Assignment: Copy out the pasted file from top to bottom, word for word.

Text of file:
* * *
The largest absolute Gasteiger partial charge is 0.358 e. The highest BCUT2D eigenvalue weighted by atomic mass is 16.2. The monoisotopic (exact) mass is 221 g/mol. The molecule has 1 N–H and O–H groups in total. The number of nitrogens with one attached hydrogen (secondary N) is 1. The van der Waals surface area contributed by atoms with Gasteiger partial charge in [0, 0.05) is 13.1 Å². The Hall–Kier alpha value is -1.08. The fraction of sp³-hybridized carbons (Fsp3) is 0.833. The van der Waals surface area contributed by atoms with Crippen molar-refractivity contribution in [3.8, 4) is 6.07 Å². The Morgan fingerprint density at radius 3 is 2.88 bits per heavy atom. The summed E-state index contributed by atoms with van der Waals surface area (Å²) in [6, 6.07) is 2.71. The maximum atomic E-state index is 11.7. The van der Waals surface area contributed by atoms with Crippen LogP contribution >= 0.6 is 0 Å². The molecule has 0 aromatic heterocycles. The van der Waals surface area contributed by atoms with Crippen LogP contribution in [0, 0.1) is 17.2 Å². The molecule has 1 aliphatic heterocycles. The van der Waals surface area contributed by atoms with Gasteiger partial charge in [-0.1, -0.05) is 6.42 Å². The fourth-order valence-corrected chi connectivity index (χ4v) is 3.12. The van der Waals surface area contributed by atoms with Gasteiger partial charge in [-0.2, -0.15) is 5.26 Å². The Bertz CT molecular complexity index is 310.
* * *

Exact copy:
The largest absolute Gasteiger partial charge is 0.358 e. The highest BCUT2D eigenvalue weighted by atomic mass is 16.2. The monoisotopic (exact) mass is 221 g/mol. The molecule has 1 N–H and O–H groups in total. The number of nitrogens with one attached hydrogen (secondary N) is 1. The van der Waals surface area contributed by atoms with Gasteiger partial charge in [0, 0.05) is 13.1 Å². The Hall–Kier alpha value is -1.08. The fraction of sp³-hybridized carbons (Fsp3) is 0.833. The van der Waals surface area contributed by atoms with Crippen molar-refractivity contribution in [3.8, 4) is 6.07 Å². The Morgan fingerprint density at radius 3 is 2.88 bits per heavy atom. The summed E-state index contributed by atoms with van der Waals surface area (Å²) in [6, 6.07) is 2.71. The maximum atomic E-state index is 11.7. The van der Waals surface area contributed by atoms with Crippen LogP contribution >= 0.6 is 0 Å². The molecule has 0 aromatic heterocycles. The van der Waals surface area contributed by atoms with Crippen LogP contribution in [0, 0.1) is 17.2 Å². The molecule has 1 aliphatic heterocycles. The van der Waals surface area contributed by atoms with Gasteiger partial charge in [-0.1, -0.05) is 6.42 Å². The fourth-order valence-corrected chi connectivity index (χ4v) is 3.12. The van der Waals surface area contributed by atoms with Gasteiger partial charge in [-0.2, -0.15) is 5.26 Å². The Bertz CT molecular complexity index is 310.